Q: It definitely was an Advisory Group.

A: It was definitely advisory. However, I found it certainly did save me allot of grief. Because, although, I thought I was on top of everything - and every Principal does - you can't be one hundred percent. Because you don't know what people are thinking out there; how they will react to situations.

Q: And, you know, so often they really do have great ideas, I should have, ah, --- I wondered, ah, why didn't I think of that! You know? (Short laugh) Exactly!

A: But, often this Advisory Group, I found, really did, and the teacher found that they at least had a way of venting their grievances. Ah, if they had a concern about something, you now, there is a piece of playground equipment out there that really is not safe, you know, and I really don't want the responsibility of the child playing on it. O.K., that's great. I need to know that.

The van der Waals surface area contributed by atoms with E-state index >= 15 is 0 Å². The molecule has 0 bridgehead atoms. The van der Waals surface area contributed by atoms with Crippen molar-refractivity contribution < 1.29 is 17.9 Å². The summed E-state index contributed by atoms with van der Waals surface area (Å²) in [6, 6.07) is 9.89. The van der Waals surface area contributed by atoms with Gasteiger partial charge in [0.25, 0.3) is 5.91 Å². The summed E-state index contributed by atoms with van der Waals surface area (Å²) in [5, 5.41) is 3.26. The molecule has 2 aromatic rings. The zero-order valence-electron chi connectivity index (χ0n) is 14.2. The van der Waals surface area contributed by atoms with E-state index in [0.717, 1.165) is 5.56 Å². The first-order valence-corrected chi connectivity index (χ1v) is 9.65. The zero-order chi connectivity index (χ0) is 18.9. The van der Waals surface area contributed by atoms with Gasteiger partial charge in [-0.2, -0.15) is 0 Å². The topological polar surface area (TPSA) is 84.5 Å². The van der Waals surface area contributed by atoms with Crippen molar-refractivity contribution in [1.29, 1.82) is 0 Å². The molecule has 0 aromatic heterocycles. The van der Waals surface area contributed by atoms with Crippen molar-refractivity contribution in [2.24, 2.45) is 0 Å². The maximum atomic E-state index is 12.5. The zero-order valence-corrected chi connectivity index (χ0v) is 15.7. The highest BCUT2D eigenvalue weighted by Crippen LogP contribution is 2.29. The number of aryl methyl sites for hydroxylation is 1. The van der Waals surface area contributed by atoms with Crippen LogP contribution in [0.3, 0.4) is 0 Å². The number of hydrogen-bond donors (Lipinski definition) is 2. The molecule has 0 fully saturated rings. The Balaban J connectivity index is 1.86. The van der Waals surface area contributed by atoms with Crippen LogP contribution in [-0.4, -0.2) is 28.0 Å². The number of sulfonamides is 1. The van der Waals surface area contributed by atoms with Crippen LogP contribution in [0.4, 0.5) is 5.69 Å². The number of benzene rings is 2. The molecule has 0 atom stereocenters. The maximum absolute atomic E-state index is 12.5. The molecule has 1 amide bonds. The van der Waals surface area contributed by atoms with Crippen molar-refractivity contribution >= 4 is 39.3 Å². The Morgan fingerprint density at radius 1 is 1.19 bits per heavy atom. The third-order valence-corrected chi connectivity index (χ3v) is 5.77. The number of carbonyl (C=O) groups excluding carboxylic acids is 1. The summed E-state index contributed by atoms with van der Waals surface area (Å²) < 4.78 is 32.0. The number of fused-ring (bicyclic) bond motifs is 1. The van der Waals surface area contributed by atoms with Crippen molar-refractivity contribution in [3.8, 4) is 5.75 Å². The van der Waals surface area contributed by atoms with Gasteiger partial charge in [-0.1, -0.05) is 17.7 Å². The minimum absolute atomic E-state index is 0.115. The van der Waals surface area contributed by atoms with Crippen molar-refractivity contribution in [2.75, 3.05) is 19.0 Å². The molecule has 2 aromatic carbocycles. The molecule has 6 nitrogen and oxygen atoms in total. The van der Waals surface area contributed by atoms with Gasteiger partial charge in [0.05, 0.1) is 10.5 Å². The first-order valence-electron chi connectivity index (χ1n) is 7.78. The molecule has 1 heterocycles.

Q: Really.

A: And it went deeper than that. There were more serious situations than that, but, ah, why do we have to have four teachers on duty at certain spots, and this was good to find out how they were thinking. Because sometimes I assumed they already knew and they didn't know at all WHY. That saved me alot of grief. So, that having an open-door policy and the Advisory Committee saved me alot of grief, too. And it made them feel good too.

Q: It sounds like, ah, that you were trying to involve the whole staff of your school?

A: The whole staff - Custodians, everyone.

Q: In this educational process.